Planned Muslim High School in Annapolis aims at recruiting non Muslims to Islam as Jihad through conversion hub
October 10, 2006
Breaking ground for hope, understanding
" It would be same as a regular high school except it would include some Islamic teachings and would have some religion courses," Siddiqi said. "But anybody would be welcome."
The Makkah Learning Center - named for Islam's holiest city - has been a dream of the society's members for more than a decade. But the vision gained urgency after the events of Sept. 11, 2001. "This is our way in the Muslim community to fight back against terrorism - by education," said Mohammad Arafa, president of the society. Hoping to open the prayer center later this month, during the holy month of Ramadan, organizers say they want to create a place of solace and learning for local Muslims while building a bridge to the community at large.
The planned high school will accept non-Muslims and the library and sports fields will be open for public use. Interfaith activities are planned for the center as well. Ibrahim Hooper, spokesman for the national Council on American-Islamic Relations in Washington, said that nationally, there is a growing demand for Islamic schools, and high schools in particular. "A stand-alone high school has not been accomplished very often in the United States. A facility of that size and nature would be almost unique," Hooper said. "It would be a great step forward for the Muslim community."
The completion of the prayer center follows the recent opening of the first mosque built in Howard County. Creating centers for local Muslims to congregate has become more important as the local community has grown. The Islamic Society of Annapolis currently counts about 130 families as members, and Hooper puts the regional population - in Maryland, Washington and Virginia - at more than a quarter of a million people. It's difficult to say exactly how much the population has grown, Hooper said, but added that this area has one of the larger Muslim communities in the nation after Chicago, Detroit, and California, Texas and New York. "It's definitely growing," said Hooper said. "It goes along with the growth in the Muslim community nationwide." The national population, Hooper said, is estimated at 7 million.
The Annapolis society began in 1991 as three men who joined together for daily prayers in a living room. Over the years, as the group's membership has grown, organizers rented increasingly larger spaces and now lease a 1,800-square foot space on Riva Road. Even after the Makkah center is completed, the group hopes to keep an Annapolis office open. Though it will take some time to raise the $6 million needed to complete the entire center, construction on the first phase, a 6,000-square-foot prayer building that cost $1.5 million, is nearly complete, said Rizwan Siddiqi, project director of the Makkah Learning Center.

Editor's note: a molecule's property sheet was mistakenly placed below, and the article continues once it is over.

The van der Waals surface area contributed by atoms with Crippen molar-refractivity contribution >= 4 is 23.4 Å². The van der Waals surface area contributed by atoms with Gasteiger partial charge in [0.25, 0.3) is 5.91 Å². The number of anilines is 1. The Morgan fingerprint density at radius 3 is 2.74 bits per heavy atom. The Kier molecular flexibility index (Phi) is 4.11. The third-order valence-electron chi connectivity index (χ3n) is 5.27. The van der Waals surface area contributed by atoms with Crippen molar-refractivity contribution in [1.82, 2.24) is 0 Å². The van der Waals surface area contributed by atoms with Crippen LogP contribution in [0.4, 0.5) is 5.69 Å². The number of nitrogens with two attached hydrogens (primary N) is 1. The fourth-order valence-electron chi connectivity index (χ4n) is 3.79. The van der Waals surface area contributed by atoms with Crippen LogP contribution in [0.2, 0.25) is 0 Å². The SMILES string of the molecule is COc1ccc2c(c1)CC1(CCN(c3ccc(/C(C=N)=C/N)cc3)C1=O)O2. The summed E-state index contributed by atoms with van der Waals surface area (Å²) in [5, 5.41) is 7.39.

The building, toward the rear of the 20 acres, has separate prayer areas for men and women, a kitchen, offices and four classrooms that will initially be used for Sunday and evening school. Though Muslims pray five times a day, Siddiqi said the center likely will be open for only four prayer times during weekdays, in the morning and in the evening, but not at midday. But the weekends are expected to be bustling. "From Friday prayers until Sunday evenings, we will stay open and busy," Siddiqi said, estimating that a few hundred people will probably come then. The group has raised more than $1 million for the project.
Donations have come from Muslims and non-Muslims alike, organizers say, but more are needed: The rest of the center will be built as funding allows. The group also envisions a 25,000-square-foot facility that will be home to separate boys' and girls' high schools and a sports complex. The third phase will be a 25,000-square-foot community center. Planners hope to build in stages, adding a grade a year at the high school. When finished, the school will be able to accommodate 250 students. "It would be same as a regular high school except it would include some Islamic teachings and would have some religion courses," Siddiqi said. "But anybody would be welcome."
Siddiqi believes that Muslim parents will bring children from all over the region to attend the high school. The Millersville site, purchased in 1998, was chosen for this reason - it sits near the intersection of Interstate 97 and Route 32 in Anne Arundel County. There are now two Islamic middle schools in the greater Baltimore area, and others in Washington and Northern Virginia, but the region has no freestanding high schools. Of about 240 Islamic schools nationally, five or fewer are high schools only, according to Karen Keyworth, director of education for the Islamic Schools League of America. However, high school courses are offered at many K-12 schools. A high school is "usually a little more difficult to establish than a K-5 school because they have different requirements," she said.
Typically, Keyworth said, children who attend Islamic institutions for elementary and middle school attend traditional high schools, because there aren't enough Islamic high schools. But that may be changing, she said. "It's a very young demographic community. As the community gets older, there's no question that there will be more high schools created," she said. "It will become easier to find one."